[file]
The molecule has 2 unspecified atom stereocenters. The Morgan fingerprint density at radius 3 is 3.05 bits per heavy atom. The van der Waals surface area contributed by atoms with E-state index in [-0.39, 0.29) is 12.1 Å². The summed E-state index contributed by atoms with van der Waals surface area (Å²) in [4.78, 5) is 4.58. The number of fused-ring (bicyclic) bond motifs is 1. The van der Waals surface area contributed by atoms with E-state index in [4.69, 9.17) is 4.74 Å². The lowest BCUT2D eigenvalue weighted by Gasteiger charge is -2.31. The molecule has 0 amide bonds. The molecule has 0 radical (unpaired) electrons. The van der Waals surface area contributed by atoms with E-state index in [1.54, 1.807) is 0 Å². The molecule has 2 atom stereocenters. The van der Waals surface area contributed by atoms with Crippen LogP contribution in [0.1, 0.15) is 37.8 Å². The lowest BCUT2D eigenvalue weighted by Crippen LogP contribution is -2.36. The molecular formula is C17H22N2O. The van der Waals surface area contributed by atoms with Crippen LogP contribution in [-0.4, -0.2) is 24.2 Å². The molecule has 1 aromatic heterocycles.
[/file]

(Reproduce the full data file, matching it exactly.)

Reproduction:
The molecule has 2 unspecified atom stereocenters. The Morgan fingerprint density at radius 3 is 3.05 bits per heavy atom. The van der Waals surface area contributed by atoms with E-state index in [-0.39, 0.29) is 12.1 Å². The summed E-state index contributed by atoms with van der Waals surface area (Å²) in [4.78, 5) is 4.58. The number of fused-ring (bicyclic) bond motifs is 1. The van der Waals surface area contributed by atoms with E-state index in [4.69, 9.17) is 4.74 Å². The lowest BCUT2D eigenvalue weighted by Gasteiger charge is -2.31. The molecule has 0 amide bonds. The molecule has 0 radical (unpaired) electrons. The van der Waals surface area contributed by atoms with E-state index in [1.54, 1.807) is 0 Å². The molecule has 2 atom stereocenters. The van der Waals surface area contributed by atoms with Crippen LogP contribution in [0.1, 0.15) is 37.8 Å². The lowest BCUT2D eigenvalue weighted by Crippen LogP contribution is -2.36. The molecular formula is C17H22N2O. The van der Waals surface area contributed by atoms with Crippen LogP contribution in [-0.4, -0.2) is 24.2 Å². The molecule has 1 aromatic heterocycles.